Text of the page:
ScriptMoney built a decentralized App that allows an influencer - Key Opinion Leader (KOL) - to easily give NFTs to their fans. ScriptMoney explains the use case, “KOL can set up promotional content and create NFT gift packs. Fans will have a chance to win an NFT drop by simply tapping retweet to my Twitter. The server will automatically crawl the tweets, randomly select the lucky winners and generate NFT gifts to send to them.”
Hosted on Akash, using flow blockchain smart contracts, each NFT image is saved on Skynet. The FanNFT application has an automatic schedule runner that needs to be deployed using Akash’s unique server-side container capability instead of renting a traditional cloud server. To store the NFT, one solution is to convert to base64 and store it directly into the contract.. The disadvantage is that on-chain storage is expensive, and each request will get the full data, and the client cannot use the cache which causes slow loading. Instead, the FanNFT has a component to upload a file to be stored in Skynet’s decentralized storage and returns a Skylink to the file.
3rd Place: Email Analyzer by Tanishq Dsharma
Tanishq built an email forensics dApp that will allow the user to inspect email headers to verify that the email was from a trusted source and not from an attacker/malicious user. This app analyzes your email data on the basis of email headers which helps to determine if the user that sent the email is genuine or fake.
The Home page of the application will have a text area field where the user will paste his/her email data, the user clicks submit, and the email is analyzed. The app will analyze all the security-related email headers and display them in the response.
4th Place: dApps by Piyush
Last but not least, Piyush built a set of dApps and apps to demonstrate correct usage of Ethereum apps, specifically, the EthJS module. Many of these examples simulate an Ethereum node running in the browser.
“It feels so good to visit the Akash forum every day and see new amazing projects and their implementation.” - Piyush
Deploy UI Challenge:
The challenge was to build a UI to allow app developers to quickly deploy an open-source application on the Akash Mainnet. Submit a detailed guide on how to use the UI and how it works.
1st Place: Akashlytics Deploy
Akashlytics Deploy can create or import a wallet, fund the wallet, create a certificate, create a deployment, accept a bid to create a lease and finally, send the manifest. The process of creating and hosting a web app on Akash inspired the Akashlytics team to create a fully dependency-free desktop app that can be installed in a few clicks on Windows, Mac, and Linux and be able to do all the steps required to deploy on Akash in the same app.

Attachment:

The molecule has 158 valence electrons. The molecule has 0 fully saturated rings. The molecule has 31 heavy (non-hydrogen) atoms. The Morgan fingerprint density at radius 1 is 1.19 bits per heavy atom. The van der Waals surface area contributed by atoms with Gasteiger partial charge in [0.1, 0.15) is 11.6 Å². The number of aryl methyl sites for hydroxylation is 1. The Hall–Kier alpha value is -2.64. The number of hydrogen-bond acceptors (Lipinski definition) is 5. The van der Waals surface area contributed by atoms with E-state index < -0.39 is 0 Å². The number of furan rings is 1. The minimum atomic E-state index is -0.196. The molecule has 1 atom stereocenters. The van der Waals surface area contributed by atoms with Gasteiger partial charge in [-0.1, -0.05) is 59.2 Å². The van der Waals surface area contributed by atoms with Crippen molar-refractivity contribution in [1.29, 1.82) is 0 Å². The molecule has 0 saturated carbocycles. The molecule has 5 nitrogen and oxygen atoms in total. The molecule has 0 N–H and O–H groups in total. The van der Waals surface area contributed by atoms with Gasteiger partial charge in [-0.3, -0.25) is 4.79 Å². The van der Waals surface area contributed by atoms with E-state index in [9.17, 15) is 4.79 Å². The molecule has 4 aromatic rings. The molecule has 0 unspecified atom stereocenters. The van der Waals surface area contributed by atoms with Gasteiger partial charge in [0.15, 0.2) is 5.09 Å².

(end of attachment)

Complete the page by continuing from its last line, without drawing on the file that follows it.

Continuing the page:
“The main goals were to make it easy to use, secure, and accessible across all platforms.” Akashlytics founder Maxime Beachamp
2nd Place: Akash Deploy UI by SpacePotato
“A deploy UI can lessen the learning curve and reduce friction. In my opinion, the ideal UI should be in the form of a website with Keplr wallet integration. There should be no setup or installation. One should just be able to visit the website with some AKT in their Keplr wallet, and click a couple of buttons to deploy.” SpacePotato says.
3rd Place: Harbinger by Grubbly
Harbinger is a cross-platform deployment manager for the Akash Network. It directly interfaces with the Akash CLI via a REST API hosted locally on your system, which by nature grants you absolute control over your keys, deployments, and data. Click here to read the guide.
Nothing is ever stored on a central server and you own your data. Harbinger is completely open-source, transparent, and uses whatever version of Akash CLI that is installed on your system path to execute commands. This approach allows users to audit both Harbinger and Akash code bases to ensure nothing fishy is going on and commands are doing what they say they are doing.
4th Place: VSCode Extension by Waylad
Waylad built an integration for one of the most popular IDE’s VSCode. The result is a VSCode extension that makes Akash deployments directly from VSCode. To install, go to your VSCode extensions and click the three dots in the top right corner, then
Install from VSIX and choose the
akash.vsix from this repository. VSCode is one of the most popular IDEs and this project could become one of the most impactful efforts in the hackathon.
5th Place: MyEtherWallet by SpecterofNet
SpecterofNet deployed the MyEtherWallet on Akash. While this doesn’t meet the requirements of our challenge, we encourage all developers to get involved in Akash. The new Developer Grant Program will offer $100 for developers who can deploy on Akash. Learn how to apply on the Akash’s Community.
Watch the Livestream as we announce the winners
Join me on the Sovrython Results Livestream today, Monday August 2nd at 1PM PST / 8PM UTC hosted by Sovryn’s @EdanYago and @exiledsurfer live on the Sovrython website sovrython.sovryn.app or on YouTube. Click here to watch on YouTube.